Being dependent on products means we are somewhat dependent on their big corporate producers and the authenticity of individual disappears. We all wear and have the same because it was cheap and made somewhere in China. We live in a world of full shopping malls and wardrobes full of clothes which we might not even get to wear. We do no longer appreciate stuff and that is how we treat them too. What we need is ethical, fair made clothing, same goes for the food. And for that, we need people who know the old skills and have knowledge of making. I do believe many people nowadays choose this way over the consumer one.
Where does your inspiration come from? Is it influenced by your surroundings?
Inspiration often comes from people who ask for something I have not made before. Although the internet is full of many helpful tutorials and inspirational images I get most of the ideas from my surroundings. Like when we graze the horses and I see their brown hair, the green trees and blue sky above me, I know which colour I am going to dye my wool with tonight. Or the pink-tinted horizon during twilight. That is a true inspiration for me. Maybe it would be easier to search online but I do consider my craft as something personal, coming straight from me and my life.
How do you perceive the wool itself? Why is it important?
The change from the fibre is fascinating. It all starts with a stack of raw wool, that might be smelly to one, but to us, the ones who work with it is amazing. First, you brush it into a fluffy cloud then you spin it and knit into a sweater. Wool is a fascinating material. I wash it in clean water and then I water my garden with it because the lanolin is a great fertilizer. The wool which I cannot process, simply because it is too dirty I put into a compost, where it mixes with soil and dissolves quite fast. Next season I use it for fertilizing the strawberries, bushes, trees. The little fluffs of it can also be hung on the tree to protect it from animal bites. What I do not spin, I felt, often into little balls used for dryers but I also use it for toys, dolls and so on. Nothing is left to waste. Wool is quite easy to process compared to nettle or flax. Thin wool yarn is perfect for summer when it cools the body, the thicker one is perfect to keep us warm during winter.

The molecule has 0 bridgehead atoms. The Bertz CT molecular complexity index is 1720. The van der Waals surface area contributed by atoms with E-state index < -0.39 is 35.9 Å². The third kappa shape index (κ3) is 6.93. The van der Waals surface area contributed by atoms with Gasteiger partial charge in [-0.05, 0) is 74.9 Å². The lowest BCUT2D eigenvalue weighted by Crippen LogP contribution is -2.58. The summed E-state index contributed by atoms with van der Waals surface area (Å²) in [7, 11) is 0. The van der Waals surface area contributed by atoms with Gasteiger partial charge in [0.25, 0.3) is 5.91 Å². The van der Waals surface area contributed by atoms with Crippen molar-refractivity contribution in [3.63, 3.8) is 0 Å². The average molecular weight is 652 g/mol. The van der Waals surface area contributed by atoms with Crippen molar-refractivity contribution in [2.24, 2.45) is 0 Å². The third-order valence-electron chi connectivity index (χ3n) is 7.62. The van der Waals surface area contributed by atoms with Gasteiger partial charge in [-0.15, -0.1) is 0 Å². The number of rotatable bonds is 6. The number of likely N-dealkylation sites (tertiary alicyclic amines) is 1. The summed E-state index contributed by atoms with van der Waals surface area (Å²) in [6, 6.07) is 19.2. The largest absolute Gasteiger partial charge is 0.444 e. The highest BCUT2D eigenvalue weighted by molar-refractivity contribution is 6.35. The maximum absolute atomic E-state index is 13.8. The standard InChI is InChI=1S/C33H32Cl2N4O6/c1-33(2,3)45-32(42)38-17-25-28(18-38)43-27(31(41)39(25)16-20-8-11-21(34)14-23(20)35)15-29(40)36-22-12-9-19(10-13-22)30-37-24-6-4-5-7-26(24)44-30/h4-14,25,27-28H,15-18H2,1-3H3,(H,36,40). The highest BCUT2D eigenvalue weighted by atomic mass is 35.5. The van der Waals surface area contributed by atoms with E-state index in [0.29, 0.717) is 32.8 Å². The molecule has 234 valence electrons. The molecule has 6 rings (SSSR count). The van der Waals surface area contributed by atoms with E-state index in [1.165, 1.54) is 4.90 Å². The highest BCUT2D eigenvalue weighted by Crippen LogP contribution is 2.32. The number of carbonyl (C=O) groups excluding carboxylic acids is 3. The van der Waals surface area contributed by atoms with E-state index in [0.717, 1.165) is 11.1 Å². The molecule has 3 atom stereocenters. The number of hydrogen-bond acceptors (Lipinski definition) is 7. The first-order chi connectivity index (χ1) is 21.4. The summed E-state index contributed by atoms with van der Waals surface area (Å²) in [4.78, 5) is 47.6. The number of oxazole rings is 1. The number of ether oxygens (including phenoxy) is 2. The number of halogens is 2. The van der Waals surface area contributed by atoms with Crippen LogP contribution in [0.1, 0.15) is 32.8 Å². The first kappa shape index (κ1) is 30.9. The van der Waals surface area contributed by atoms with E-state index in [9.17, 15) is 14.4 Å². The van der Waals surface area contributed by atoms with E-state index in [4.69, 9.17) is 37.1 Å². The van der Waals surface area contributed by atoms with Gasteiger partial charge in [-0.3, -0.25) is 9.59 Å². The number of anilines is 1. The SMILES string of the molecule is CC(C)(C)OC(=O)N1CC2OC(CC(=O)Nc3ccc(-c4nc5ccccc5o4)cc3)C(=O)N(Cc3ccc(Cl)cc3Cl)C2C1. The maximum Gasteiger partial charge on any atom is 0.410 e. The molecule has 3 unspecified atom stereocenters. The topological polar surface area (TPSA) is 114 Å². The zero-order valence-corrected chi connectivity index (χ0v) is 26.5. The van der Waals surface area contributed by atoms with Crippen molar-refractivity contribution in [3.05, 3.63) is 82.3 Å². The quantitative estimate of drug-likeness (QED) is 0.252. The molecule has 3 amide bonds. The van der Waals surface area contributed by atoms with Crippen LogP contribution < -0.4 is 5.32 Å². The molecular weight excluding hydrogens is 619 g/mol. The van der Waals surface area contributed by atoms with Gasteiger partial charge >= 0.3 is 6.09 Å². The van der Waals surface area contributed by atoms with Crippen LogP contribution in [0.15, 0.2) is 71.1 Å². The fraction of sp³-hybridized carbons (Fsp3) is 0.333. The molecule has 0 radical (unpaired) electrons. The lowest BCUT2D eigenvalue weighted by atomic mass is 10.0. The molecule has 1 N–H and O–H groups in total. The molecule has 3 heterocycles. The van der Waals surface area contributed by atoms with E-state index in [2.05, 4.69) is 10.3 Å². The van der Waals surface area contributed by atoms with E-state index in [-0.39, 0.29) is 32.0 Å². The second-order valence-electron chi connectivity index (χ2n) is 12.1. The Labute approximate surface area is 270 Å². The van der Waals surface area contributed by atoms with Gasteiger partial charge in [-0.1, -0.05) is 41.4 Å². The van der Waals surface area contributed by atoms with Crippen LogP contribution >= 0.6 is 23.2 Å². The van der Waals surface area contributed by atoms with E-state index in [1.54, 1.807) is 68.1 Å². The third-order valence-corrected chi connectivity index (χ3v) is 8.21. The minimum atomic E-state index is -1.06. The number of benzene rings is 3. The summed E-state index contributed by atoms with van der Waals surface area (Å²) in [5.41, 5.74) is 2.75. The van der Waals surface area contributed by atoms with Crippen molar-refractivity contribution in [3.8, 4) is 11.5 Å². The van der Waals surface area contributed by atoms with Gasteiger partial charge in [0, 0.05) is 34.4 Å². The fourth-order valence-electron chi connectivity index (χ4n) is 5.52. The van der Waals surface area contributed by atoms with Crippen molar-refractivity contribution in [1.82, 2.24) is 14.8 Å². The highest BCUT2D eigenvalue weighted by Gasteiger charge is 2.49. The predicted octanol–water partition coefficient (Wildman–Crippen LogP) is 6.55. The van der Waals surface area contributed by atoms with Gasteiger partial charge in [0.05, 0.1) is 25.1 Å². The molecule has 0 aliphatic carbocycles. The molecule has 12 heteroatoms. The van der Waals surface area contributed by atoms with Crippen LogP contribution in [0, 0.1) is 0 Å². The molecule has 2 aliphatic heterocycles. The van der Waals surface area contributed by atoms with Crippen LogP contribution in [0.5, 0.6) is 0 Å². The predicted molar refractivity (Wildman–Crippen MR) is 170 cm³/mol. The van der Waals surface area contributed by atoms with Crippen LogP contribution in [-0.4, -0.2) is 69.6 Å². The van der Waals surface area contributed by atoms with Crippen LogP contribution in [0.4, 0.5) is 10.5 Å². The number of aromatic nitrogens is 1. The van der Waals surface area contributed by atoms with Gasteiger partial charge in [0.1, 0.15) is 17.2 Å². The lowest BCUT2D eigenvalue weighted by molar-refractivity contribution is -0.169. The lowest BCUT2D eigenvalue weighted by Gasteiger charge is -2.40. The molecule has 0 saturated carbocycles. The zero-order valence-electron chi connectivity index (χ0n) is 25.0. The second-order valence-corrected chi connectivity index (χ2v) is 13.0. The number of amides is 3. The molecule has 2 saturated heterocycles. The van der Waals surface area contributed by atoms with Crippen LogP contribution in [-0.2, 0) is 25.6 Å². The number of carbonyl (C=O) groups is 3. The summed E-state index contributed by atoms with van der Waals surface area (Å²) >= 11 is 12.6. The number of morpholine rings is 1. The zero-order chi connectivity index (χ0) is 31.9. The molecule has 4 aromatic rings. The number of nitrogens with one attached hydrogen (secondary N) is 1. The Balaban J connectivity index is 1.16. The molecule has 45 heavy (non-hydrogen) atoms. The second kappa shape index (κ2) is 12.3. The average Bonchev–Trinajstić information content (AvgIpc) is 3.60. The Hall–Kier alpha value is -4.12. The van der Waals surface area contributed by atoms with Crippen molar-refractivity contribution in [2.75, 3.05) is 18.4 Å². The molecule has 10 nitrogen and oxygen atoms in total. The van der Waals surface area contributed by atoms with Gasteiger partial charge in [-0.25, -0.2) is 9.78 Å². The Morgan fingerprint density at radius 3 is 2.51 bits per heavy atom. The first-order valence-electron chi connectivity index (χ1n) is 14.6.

What else matters in the process?
Time and hands are scarce goods. But I do believe that the sweater that takes me half a year to make, comes from a sheep I know by name, and its every fibre went through my hands is something that will keep the end-user warmer longer and he won’t get rid of it after a season. And if there comes a day when it no longer serves, it will be very easy to compost it.
To spin a yarn for a pair of socks takes me 8 hours and then another 8 to knit them, not to mention that I also wash the wool and brush it before. The spinning of sock yarn is quite a time consuming because they need a very thin yarn with big loops, so the socks are durable, but also soft and comfortable. For sweaters, I prefer more texture. Usually, I go for more relaxed yarn, often from unbrushed wool which creates little lumps. I love the more natural shepherd look.
Where do you see the future of your practice? Would you like to keep it mostly at the handspun yarns or do you have other projects too?
I like to crochet, knit, weave, felt. Always depending on what the customer asks for. I am not afraid of new challenges. That is where I take a lot of inspiration from when they suggest if this and that would be possible. I have no problem with hats, socks, sweaters, scarfs. I also make workshops about life on a farm or processing of fibres. For the amount of the beautiful wool out there (which is currently thrown away) there are still very few people who make use of it.